Trump's immigration stance resonates at tense rallies
Protesters have disrupted every Trump event in Arizona, sometimes clashing violently with Trump supporters.
Ross D. Franklin/AP
Donald Trump's campaign in Arizona is centered on his hard line against illegal immigration, a stand that supporters embraced in a series of tense rallies ahead of Tuesday's presidential primary in the border state.
"Illegal immigration is gonna stop," Mr. Trump said Saturday night in Tucson. "It's dangerous," he said. "Terrible."
Both in Phoenix and Tucson, Trump was introduced by former Arizona Gov. Jan Brewer, who pushed tough immigration laws in office, and Joe Arpaio, the Maricopa County sheriff who made his name by chasing down people who are in the country illegally. The county includes Phoenix and nearly two-thirds of Arizona's population.
Protesters showed up at every event. In Phoenix, they blocked the main road into his outdoor rally for several hours before it started. In Tucson, they interrupted him and some were tossed from the event.
Trump treated the latest protests with a mix of pacifist rhetoric and a mocking tone. "We love our protesters, don't we?" he asked. As security removed one or more, he said: "We want to do it with love," then added bitingly, "Get 'em outta here."
In Tucson, one protester carried a sign with an image of a Confederate flag over an image of Trump; another wore a Ku Klux Klan-style sheet. A man in the crowd attacked the protester with the Confederate sign, kicking and punching him before being arrested. The protesters were led out by security.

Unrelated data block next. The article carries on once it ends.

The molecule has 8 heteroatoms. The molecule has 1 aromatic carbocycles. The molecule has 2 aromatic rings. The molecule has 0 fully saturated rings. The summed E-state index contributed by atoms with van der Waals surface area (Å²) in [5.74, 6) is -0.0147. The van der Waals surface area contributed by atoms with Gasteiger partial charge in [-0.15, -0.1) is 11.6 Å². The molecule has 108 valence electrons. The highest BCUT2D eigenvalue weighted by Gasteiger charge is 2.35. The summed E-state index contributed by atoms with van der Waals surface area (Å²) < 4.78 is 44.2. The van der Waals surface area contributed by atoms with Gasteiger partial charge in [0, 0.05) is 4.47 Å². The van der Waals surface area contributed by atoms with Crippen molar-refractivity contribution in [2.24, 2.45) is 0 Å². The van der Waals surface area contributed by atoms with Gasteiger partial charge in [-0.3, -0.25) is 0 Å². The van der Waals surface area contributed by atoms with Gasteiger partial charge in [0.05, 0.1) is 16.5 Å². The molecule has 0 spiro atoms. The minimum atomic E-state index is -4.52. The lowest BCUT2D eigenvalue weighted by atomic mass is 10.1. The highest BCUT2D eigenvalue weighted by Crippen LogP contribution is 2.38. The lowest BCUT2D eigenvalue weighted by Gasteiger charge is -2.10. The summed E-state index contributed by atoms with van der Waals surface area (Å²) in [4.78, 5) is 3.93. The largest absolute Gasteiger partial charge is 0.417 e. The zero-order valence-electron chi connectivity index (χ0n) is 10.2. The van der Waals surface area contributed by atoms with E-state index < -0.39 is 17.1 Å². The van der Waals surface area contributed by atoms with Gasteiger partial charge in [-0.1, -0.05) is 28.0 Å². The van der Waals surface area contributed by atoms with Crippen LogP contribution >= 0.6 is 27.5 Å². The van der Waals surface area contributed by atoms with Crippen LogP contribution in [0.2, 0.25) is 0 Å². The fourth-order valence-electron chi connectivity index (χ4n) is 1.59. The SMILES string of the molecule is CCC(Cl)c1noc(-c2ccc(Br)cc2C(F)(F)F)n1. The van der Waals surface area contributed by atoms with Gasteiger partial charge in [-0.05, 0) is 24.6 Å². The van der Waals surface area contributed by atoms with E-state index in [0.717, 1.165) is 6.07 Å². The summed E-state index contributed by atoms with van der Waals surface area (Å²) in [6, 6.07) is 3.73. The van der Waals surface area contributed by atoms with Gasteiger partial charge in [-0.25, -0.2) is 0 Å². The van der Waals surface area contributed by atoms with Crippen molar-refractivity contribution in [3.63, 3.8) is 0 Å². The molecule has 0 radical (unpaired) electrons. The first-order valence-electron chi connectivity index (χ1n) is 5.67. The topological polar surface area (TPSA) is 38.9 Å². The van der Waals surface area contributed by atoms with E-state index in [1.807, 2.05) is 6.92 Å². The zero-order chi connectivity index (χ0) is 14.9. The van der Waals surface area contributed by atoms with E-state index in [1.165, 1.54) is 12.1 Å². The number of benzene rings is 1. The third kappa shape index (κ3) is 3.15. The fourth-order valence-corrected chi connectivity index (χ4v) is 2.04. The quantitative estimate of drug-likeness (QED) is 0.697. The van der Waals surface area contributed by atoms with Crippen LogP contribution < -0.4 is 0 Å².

As the rally attendees later streamed out of the Trump rally, protesters hurled two water bottles at them and called them racists.
Arizona Democrats also vote on Tuesday, and contender Bernie Sanders campaigned Saturday at the U.S.-Mexico border in Nogales.
Standing in front of a tall, steel fence that divides the two countries, the Vermont senator promised to keep immigrant families together by taking more steps than President Barack Obama has done to protect many from deportation. Mr. Sanders called Mr. Arpaio a bully and he bemoaned the "divisive, bigoted and xenophobic comments of people like Donald Trump."
His opponent, front-runner Hillary Clinton, planned rallies in Arizona on Monday.
Tempers flared at Trump's large gathering in Phoenix, but without the violence that marred his event in Chicago a week before.
For hours, about two dozen protesters parked their cars in the middle of the main road to the event, unfurling banners reading "Dump Trump" and "Must Stop Trump," and chanting "Trump is hate." Traffic was backed up for miles, with drivers honking in fury.
The road was eventually cleared and protesters marched down the highway to the rally site, weaving between Trump supporters who booed and jeered them.
Trump supporter Geroy Morgan, 62, made it to the rally but was furious at the demonstrators, some of whom still stood around after the event ended.
"We come here, the silent majority, to express our opinions," Morgan said. "They don't have any permits or rights."
David Nelson, 62, had to walk about four miles to the rally because demonstrators had blocked the road. "You don't see me at Bernie's disrupting their crowd," he said, referring to Sanders. "I give them respect."